We’re lucky enough in our parish to have a number of Ice Age ponds – ponds that were created when wooley mammoths roamed the countryside 22,000 years ago. We’re lucky because they contain rare and nationally scarce wildlife such as certain species of diving beetles, insects and plants not found elsewhere in Herefordshire.
It’s amazing to think that some of the species that colonise these ponds today have been there for tens of thousands of years.
Kenchester has a cluster of 5 of these ponds, known as kettle hole ponds; some dry out in the summer while others are there all year round. They are home to many different species including small red eyed damselfly and rare water diving beetles. They also support the county’s largest great crested newt colony.
Mervyn Davies in Bishopstone has been surveying these ponds for the British Trust for Ornithology these past 5 years and in an average year sees over 80 different species of birds. These include rare waders such as Oystercatchers, a black and white bird with orange/red bill and reddish pink legs, and Curlews with their distinctive call.
Kettle hole ponds were created during the last Ice Age when large chunks of ice were left behind as the ice sheet retreated to central Wales (see map showing the reach of the ice sheet close to the current A49). As these chunks of ice melted, saucer-shaped depressions in the glacial material remained. It’s the warm, sunny, shallow areas that have gradually been colonised by plants and other life forms.
Nearby, other ice age ponds of note include Lawn Pool at Moccas Park (home of the UK’s largest blood-sucking leech), The Sturts at Kinnersley and Mere Pool near Blakemere. Last year, researchers surveyed Lawn Pool and counted 53 species of aquatic invertebrates in a single session (an average pond would yield about 20). This survey identified an incredible 32 species of water beetle.
Ecologist Will Watson surveyed some of Herefordshire’s kettle hole ponds in 2003 and realised something extraordinary: out of 260 ponds, nearly half were home to the rare great crested newt. This is probably the highest occurrence rate for the species anywhere in Britain.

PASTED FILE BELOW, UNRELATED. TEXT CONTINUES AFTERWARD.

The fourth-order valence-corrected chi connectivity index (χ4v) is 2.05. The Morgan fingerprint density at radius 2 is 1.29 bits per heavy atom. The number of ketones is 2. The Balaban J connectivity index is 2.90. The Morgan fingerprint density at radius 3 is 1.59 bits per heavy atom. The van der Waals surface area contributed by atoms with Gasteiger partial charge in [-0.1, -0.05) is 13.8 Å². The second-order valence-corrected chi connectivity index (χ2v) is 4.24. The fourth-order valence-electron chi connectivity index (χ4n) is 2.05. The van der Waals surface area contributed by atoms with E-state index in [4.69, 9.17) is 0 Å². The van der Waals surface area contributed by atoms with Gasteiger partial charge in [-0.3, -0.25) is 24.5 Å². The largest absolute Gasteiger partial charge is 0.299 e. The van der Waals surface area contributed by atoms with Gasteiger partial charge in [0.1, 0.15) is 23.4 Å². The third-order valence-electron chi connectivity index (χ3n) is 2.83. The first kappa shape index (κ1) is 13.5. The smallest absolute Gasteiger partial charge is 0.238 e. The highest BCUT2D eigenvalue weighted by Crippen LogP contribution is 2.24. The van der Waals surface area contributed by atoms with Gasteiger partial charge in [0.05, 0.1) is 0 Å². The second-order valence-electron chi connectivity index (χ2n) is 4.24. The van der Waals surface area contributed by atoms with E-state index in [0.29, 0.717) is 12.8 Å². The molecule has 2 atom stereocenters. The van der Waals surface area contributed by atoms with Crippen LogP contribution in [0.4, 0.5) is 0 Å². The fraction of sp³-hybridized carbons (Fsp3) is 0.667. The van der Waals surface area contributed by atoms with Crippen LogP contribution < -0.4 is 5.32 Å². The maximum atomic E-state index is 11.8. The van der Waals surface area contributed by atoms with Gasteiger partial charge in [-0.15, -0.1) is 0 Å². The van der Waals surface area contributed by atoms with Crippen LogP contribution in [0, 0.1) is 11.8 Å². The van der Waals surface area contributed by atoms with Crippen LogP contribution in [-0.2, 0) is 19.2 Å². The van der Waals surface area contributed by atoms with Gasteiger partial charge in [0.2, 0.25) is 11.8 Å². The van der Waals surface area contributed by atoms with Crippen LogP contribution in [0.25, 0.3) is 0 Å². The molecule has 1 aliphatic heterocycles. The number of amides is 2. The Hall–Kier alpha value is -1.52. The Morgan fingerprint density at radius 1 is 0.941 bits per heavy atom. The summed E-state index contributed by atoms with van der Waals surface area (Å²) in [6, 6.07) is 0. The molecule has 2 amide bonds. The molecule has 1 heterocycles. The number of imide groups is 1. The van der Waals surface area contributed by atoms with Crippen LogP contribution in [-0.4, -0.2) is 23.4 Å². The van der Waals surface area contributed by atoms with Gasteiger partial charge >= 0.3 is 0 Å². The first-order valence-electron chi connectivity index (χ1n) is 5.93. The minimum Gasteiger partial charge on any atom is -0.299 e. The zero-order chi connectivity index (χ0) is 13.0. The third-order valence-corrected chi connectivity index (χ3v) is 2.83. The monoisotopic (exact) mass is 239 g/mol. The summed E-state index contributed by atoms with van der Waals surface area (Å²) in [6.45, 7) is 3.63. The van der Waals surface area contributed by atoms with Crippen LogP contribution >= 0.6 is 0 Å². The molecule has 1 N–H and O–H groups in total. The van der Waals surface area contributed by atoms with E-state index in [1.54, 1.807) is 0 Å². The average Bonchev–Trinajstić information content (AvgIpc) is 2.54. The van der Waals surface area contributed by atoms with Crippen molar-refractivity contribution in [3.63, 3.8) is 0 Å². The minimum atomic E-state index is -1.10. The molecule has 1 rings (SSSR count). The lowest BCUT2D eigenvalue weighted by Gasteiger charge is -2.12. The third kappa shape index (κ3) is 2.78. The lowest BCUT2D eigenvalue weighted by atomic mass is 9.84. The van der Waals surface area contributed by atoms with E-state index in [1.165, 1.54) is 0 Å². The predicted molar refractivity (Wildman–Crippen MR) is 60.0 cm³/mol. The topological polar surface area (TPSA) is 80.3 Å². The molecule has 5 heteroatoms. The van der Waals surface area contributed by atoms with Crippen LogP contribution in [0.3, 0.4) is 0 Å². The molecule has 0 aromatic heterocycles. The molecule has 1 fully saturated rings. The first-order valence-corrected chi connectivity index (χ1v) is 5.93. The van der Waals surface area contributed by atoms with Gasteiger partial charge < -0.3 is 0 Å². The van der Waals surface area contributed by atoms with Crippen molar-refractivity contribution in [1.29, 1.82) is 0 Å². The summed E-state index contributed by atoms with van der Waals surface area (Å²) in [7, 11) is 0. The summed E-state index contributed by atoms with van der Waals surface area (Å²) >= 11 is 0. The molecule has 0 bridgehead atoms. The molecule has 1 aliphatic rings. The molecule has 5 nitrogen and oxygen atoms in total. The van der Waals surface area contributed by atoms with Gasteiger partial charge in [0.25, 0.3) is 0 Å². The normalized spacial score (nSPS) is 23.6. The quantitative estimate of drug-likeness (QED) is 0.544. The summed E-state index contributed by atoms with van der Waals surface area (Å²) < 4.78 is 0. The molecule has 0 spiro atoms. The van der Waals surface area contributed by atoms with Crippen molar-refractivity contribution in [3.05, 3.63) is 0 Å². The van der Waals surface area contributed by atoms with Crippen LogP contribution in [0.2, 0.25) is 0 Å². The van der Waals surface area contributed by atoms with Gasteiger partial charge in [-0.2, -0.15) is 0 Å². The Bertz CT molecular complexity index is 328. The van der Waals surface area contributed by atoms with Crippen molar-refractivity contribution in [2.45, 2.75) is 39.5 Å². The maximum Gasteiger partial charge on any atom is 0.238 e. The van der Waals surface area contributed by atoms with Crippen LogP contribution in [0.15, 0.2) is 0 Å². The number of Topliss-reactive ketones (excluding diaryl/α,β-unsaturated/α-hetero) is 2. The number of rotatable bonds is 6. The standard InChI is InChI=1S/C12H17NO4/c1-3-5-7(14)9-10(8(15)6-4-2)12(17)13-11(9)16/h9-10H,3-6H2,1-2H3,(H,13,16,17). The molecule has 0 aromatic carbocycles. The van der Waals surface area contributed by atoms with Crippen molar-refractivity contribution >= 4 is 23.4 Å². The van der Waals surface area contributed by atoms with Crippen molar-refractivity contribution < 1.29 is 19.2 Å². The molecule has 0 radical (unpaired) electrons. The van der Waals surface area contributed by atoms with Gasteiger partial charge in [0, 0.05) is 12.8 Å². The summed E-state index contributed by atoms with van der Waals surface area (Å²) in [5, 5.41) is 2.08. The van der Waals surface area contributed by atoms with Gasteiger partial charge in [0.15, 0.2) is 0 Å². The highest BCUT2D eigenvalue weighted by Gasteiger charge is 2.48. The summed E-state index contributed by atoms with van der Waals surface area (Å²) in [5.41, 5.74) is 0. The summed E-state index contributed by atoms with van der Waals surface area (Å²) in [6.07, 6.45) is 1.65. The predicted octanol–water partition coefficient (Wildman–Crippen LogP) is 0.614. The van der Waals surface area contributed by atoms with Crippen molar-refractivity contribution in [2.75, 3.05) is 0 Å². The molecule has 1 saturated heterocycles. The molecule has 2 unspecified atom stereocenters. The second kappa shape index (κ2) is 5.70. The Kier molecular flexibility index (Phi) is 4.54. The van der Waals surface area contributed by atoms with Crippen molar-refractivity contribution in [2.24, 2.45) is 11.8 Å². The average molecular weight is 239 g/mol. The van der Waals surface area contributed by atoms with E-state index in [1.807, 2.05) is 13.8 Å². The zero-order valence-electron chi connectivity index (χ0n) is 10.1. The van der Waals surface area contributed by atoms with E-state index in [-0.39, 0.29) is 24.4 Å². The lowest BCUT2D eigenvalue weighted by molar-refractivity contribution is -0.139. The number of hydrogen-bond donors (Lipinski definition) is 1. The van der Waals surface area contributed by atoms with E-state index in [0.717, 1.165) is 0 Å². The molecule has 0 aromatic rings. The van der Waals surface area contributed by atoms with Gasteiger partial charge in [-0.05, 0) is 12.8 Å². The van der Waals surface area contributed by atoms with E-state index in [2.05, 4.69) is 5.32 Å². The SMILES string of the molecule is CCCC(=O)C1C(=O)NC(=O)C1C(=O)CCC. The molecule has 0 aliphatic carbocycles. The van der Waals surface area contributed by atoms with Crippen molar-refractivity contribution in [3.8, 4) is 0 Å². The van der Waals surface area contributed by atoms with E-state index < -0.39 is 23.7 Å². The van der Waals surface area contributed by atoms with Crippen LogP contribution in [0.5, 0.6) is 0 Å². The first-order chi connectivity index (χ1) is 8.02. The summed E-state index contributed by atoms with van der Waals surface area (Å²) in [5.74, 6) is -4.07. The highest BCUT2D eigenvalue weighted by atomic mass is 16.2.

Across the UK, just 2% of ponds are of natural origin, rather than manmade. Here in north-west Herefordshire, 25% of ponds are natural. It’s estimated there are 1500 of these Ice Age ponds in our county, many have disappeared as they become silted up or filled in to expand agricultural land.
With money from the National Lottery Heritage Fund, the Ice Age Pond project will survey as many Ice Age ponds as it can with the help of volunteers and hopes to raise awareness of the importance and biodiversity of these ponds to more people in Herefordshire.
On a few selected ponds the project will cut away the vegetation cover that shades them to allow wildlife to regenerate.
“If you leave a pond it will naturally, in most cases, silt up and turn into a bog or a woodland,” says Dave Hutton, ice age ponds project officer at Herefordshire Wildlife Trust. “Without those natural processes, like aurochs and large mammals traipsing around and keeping them open, ponds and their wildlife tend to disappear. We’re acting like beavers and other large herbivores and keeping them open.”
The project is being run by three organisations – Herefordshire Wildlife Trust, Herefordshire Amphibian and Reptile Team and Herefordshire and Worcestershire Earth Heritage Trust.
The Spring training sessions for Conserving Herefordshire’s Ice Age Pond Project will take place live on Zoom starting on Friday March 5th. The sessions will enable volunteers to carry out practical pond surveys during Spring and Summer. If you are interested email Dave Hutton – firstname.lastname@example.org
For more information about the project, go to https://www.herefordshirewt.org/iceageponds